Reading: Matthew 21: 23-32
The authority of Jesus questioned
23 Jesus entered the temple courts, and, while he was teaching, the chief priests and the elders of the people came to him. ‘By what authority are you doing these things?’ they asked. ‘And who gave you this authority?’ 24 Jesus replied, ‘I will also ask you one question. If you answer me, I will tell you by what authority I am doing these things. 25 John’s baptism – where did it come from? Was it from heaven, or of human origin?’ They discussed it among themselves and said, ‘If we say, “From heaven”, he will ask, “Then why didn’t you believe him?” 26 But if we say, “Of human origin”– we are afraid of the people, for they all hold that John was a prophet.’ 27 So they answered Jesus, ‘We don’t know.’ Then he said, ‘Neither will I tell you by what authority I am doing these things.
The parable of the two sons
28 ‘What do you think? There was a man who had two sons. He went to the first and said, “Son, go and work today in the vineyard.” 29 ‘“I will not,” he answered, but later he changed his mind and went. 30 ‘Then the father went to the other son and said the same thing. He answered, “I will, sir,” but he did not go. 31 ‘Which of the two did what his father wanted?’ ‘The first,’ they answered. Jesus said to them, ‘Truly I tell you, the tax collectors and the prostitutes are entering the kingdom of God ahead of you. 32 For John came to you to show you the way of righteousness, and you did not believe him, but the tax collectors and the prostitutes did. And even after you saw this, you did not repent and believe him.
Have you ever known of anyone who cannot really deal with authority, someone who doesn’t really respect authority? I know that parents at times wonder who is really in charge when it comes to issuing instructions. They say that the first word that a child learns is ‘No’ – the defiance of the child over the parent seems to happen very early in their development doesn’t it.
Authority is the theme running throughout today’s gospel. The chief priests and elders take issue with Jesus’ authority. The parable that Jesus gives is all about two sons who challenge their father’s authority. And even at that, they’re not the only ones with authority issues today.
Because I would challenge all of us, that we all have authority issues but I am not talking about authority issues in the way we usually understand them. I’m actually talking about whether we recognize and submit to the authority of Jesus, His Holy Spirit that convicts us each day and our Father God? We would all probably answer by saying, of course we recognise God’s authority, but then is this lived out in our daily lives? I think all of us are guilty of underminding God’s authority over us, and that’s because each of us has the freewill to choose whether to obey it or not.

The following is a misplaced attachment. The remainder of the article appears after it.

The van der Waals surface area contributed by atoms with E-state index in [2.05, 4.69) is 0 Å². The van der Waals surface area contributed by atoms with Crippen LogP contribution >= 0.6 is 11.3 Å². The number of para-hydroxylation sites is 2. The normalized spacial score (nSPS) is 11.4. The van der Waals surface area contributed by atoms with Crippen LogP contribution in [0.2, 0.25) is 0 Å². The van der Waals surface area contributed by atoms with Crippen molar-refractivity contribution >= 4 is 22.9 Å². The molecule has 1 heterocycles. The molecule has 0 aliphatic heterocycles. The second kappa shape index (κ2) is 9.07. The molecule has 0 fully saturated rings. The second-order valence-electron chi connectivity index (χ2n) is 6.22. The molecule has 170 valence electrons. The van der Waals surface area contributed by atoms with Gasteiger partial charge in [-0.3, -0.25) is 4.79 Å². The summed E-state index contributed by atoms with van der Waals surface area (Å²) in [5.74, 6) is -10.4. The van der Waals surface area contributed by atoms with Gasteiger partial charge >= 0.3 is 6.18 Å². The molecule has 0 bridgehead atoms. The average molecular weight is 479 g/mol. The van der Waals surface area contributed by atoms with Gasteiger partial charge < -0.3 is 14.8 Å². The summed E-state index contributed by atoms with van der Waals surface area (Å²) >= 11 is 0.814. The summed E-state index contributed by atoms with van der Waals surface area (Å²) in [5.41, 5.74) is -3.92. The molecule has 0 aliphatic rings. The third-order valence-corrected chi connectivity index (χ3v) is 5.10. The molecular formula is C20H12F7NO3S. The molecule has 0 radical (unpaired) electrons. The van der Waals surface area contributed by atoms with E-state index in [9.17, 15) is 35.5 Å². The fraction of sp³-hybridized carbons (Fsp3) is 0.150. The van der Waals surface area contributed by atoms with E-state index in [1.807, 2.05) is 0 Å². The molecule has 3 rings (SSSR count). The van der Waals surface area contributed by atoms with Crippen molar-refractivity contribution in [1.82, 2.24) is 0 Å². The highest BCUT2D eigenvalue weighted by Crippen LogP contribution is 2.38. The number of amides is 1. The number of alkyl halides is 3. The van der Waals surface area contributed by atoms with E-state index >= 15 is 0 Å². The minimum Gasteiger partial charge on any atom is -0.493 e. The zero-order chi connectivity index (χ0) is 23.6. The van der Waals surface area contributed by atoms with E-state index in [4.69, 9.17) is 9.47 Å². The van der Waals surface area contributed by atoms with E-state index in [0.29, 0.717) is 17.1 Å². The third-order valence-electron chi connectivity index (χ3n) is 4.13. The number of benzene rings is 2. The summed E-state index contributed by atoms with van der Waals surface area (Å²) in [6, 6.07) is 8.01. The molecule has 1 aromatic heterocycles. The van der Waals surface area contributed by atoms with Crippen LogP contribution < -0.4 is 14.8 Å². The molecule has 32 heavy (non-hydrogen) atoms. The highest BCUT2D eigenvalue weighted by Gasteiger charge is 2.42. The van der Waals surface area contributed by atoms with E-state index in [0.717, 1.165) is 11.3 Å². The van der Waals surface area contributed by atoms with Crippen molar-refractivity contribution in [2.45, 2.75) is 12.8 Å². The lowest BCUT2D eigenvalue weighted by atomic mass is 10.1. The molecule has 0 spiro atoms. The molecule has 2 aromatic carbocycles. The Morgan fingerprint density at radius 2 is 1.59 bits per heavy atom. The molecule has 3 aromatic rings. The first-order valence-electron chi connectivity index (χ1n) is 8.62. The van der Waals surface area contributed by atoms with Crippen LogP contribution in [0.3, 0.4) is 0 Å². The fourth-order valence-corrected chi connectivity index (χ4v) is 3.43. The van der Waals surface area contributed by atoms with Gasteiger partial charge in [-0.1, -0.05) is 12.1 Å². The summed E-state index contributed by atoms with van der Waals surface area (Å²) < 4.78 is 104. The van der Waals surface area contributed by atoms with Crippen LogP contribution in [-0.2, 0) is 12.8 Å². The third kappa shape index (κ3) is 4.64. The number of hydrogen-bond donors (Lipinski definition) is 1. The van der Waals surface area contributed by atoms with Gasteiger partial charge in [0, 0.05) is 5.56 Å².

In today’s society, we often confuse authority, based on someone’s credentials or expertise. If someone has a history of successes and accomplishments, status and reputation, then typically we will respect their authority. However more and more we are disappointed by those in authority because of how far many fall from grace.
But more and more in such a liberal society, you see rather uncomfortable situations where someone will say, “Who do you think you are?” “What gives you the right to tell me what to do?” Or how about “You’re not the boss of me!” More and more we don’t like someone else teaching us, correcting us, or telling us what to do. Even in my role as a minister, society no longer considers us to have authority. And that’s what we hear in the challenge of the chief priests and elders to Jesus, “By what authority are you doing these things, and who gave you this authority?” We see it in the refusal of the two sons to go to the vineyard.
But I suppose where I want us to think further today, is around the authority that we have, and it’s seen in our reading today. The story of the man with two sons shows the man speaking instructing his first son to go to the vineyard, but the son initially says no. Now in that time, for a son to disobey their father would have been a major thing. Today nothing seems to happen when a child doesn’t obey their father – in fact at times in my own house I wonder who actually is in charge. Who is the boss?